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Be afraid Tesla. Be very afraid...

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Be afraid Tesla. Be very afraid...

Old 14th Jan 2021, 00:44
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Be afraid Tesla. Be very afraid...

https://www.sony.net/SonyInfo/vision-s/
They're moving rapidly to put it into production.
And the platform is adaptable to SUVs etc.
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Old 14th Jan 2021, 02:37
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Hmm . . . I used to standardise on Sony for everything. Now my Vaio is without drivers because they "sold the name to a group of investors and it's not worth the time to retro write W10 drivers." (mentioned during a call to Sony) And my wondrous Sony projector telly in Texas, $3k with warranty, needed a light engine change at 18 months. Very careful techie did the work but I was not happy. A VERY long story, and yet another light engine later, the techie stared at me as I looked at the pixels with an eyeglass. Sears cut me a cheque and that was the end of Sony for me. It seems the reason it was just not right was that the 3 to 4" lens/mirrors in the replacement light engines were no longer made of real glass. To me that was fraud.

I'd worked on their broadcast cameras and other kit for years.

It's going to be a while before they gain the detailed expertise of Tesler. If I was Mr Public, and wanted an alternative, I'd look at Lexus but again it's the production minutiae that will beleaguer the owners for quite a while.
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Old 14th Jan 2021, 02:51
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Everyone is putting out electric vehicles now,so Tesla will loose sales anyway.I see the Mustang electric SUV got some award,so they will start selling.In the end it will be a price war.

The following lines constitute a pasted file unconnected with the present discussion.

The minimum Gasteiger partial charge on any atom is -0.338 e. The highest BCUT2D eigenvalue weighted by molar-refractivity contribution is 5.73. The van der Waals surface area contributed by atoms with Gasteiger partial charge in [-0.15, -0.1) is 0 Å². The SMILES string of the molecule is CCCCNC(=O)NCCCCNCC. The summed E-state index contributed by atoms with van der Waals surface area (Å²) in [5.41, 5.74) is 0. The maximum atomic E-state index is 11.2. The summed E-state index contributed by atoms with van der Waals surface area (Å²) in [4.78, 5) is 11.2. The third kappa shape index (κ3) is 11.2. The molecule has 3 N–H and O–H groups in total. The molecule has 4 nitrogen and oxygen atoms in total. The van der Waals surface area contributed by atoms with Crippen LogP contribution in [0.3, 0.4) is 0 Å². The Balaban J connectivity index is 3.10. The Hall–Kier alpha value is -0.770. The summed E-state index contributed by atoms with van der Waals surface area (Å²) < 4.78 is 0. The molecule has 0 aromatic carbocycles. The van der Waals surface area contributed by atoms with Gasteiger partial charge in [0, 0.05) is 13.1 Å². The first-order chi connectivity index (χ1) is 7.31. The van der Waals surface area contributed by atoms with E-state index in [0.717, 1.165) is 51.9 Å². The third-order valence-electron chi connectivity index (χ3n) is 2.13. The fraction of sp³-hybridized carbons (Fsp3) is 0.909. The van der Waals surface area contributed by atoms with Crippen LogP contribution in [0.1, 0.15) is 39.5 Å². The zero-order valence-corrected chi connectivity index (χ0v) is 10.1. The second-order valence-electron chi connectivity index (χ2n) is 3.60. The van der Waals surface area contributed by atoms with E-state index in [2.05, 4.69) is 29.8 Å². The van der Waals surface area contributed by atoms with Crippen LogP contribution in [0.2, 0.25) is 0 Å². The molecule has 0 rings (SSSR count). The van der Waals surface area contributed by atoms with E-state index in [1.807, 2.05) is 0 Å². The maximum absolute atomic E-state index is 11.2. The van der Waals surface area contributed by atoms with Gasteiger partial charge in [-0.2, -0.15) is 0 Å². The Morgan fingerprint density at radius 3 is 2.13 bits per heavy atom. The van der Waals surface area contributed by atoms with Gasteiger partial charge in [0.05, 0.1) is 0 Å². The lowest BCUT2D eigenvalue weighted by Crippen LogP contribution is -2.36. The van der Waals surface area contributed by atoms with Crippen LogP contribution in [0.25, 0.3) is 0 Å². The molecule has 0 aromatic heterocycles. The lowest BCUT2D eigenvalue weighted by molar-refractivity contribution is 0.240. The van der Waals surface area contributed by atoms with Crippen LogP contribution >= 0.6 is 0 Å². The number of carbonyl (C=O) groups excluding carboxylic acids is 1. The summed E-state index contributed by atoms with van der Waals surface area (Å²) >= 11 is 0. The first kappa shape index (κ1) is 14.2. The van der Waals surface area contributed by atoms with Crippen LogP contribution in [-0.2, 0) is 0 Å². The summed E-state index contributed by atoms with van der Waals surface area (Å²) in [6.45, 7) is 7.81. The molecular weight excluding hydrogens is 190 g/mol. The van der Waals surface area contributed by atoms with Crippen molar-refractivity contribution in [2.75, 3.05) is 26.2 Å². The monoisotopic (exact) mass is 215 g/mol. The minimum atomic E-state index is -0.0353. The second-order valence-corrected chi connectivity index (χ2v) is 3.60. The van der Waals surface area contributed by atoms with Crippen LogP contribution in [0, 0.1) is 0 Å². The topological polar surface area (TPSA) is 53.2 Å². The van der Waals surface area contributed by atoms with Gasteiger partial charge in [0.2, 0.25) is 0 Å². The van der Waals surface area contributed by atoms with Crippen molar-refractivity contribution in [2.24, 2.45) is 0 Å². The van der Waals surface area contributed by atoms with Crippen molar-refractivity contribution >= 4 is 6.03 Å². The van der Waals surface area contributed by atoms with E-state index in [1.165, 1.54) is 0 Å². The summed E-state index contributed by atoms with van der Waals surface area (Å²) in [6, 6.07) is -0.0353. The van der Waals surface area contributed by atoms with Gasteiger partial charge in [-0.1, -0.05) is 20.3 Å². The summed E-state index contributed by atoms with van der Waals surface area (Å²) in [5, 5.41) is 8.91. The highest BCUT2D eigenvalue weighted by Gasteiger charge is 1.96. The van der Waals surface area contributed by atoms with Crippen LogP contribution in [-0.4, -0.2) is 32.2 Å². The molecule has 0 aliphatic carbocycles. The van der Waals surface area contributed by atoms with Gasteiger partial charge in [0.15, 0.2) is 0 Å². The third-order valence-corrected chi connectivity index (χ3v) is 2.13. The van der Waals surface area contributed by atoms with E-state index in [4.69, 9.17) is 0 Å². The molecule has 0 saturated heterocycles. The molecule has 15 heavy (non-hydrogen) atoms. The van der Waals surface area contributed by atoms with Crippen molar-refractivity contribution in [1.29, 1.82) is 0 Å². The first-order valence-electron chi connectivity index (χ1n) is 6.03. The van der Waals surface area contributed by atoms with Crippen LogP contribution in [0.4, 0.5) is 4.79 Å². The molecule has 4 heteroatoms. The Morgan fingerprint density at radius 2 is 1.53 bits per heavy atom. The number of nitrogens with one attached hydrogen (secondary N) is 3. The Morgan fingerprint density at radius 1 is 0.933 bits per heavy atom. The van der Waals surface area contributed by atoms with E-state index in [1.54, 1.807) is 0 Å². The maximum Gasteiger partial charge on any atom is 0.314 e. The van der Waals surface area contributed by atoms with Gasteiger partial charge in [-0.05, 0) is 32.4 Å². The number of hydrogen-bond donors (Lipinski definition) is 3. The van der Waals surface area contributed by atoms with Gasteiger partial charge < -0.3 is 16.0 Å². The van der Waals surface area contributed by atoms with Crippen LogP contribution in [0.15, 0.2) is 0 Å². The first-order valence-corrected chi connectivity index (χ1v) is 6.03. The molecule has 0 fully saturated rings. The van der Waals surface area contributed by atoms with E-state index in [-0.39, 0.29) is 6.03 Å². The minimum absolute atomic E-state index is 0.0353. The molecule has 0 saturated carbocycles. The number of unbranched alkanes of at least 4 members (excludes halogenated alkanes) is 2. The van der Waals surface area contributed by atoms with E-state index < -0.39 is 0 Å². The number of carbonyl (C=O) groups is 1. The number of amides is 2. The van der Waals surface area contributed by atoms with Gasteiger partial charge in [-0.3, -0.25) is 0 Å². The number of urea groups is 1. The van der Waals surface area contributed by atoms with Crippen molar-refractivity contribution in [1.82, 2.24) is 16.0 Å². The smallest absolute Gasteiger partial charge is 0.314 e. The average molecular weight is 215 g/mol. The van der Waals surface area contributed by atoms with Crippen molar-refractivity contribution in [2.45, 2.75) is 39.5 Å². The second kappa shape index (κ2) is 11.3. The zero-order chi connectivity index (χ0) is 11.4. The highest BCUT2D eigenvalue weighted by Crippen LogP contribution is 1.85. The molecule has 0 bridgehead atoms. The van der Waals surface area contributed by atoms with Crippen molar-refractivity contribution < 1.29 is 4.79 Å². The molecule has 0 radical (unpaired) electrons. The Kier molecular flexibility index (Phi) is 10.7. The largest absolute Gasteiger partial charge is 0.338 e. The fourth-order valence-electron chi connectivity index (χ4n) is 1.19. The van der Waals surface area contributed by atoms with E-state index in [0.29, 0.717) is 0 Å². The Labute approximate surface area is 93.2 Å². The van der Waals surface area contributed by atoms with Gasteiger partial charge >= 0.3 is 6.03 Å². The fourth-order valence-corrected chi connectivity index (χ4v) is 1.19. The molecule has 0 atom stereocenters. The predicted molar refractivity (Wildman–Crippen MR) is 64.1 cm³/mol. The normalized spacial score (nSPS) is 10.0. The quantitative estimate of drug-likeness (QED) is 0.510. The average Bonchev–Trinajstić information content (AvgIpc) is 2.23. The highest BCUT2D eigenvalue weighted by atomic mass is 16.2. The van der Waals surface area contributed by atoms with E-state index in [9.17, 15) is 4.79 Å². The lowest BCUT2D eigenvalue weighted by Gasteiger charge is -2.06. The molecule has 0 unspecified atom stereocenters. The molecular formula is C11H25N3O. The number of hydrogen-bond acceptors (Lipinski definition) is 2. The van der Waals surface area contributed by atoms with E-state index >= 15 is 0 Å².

Majority of people only need one with a smaller range,but whose going to pay 30-40% more than the petrol version.
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Old 14th Jan 2021, 07:34
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About 50% all cars sold in Norway are electrical making us a very interesting market for all manufacturers of these appliances.
What Tesla should worry about is not Mustangs, VW, Audi et all, the should worry the Chinese manufactures. They've already selling the cheap and cheerful MG in droves here and some of their more upscale offerings look pretty impressive.
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Old 14th Jan 2021, 08:21
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The American car industry has always been very competitive, to the point of cutthroat in some instances, and the current global industry is the same.
What seems to drive automotive industry success are innovation, customer appeal and price points.
Currently Tesla seems to be ahead in a long standing full blown drive to push workable electrics with all the others playing Johnny-come-lately catch-up.
But, don't stay on your toes and it all can change rapidly. Reliability and that sweet-spot range will come to all eventually but price will be a game changer. Not sure of the real value of all the 'connected' do-dads, nine video cameras, Amazon ordering capabilities and auto-driving etc. I don't need them or their costs.
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Old 14th Jan 2021, 08:38
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Originally Posted by meadowrun View Post
The American car industry has always been very competitive, to the point of cutthroat in some instances, and the current global industry is the same.
What seems to drive automotive industry success are innovation, customer appeal and price points.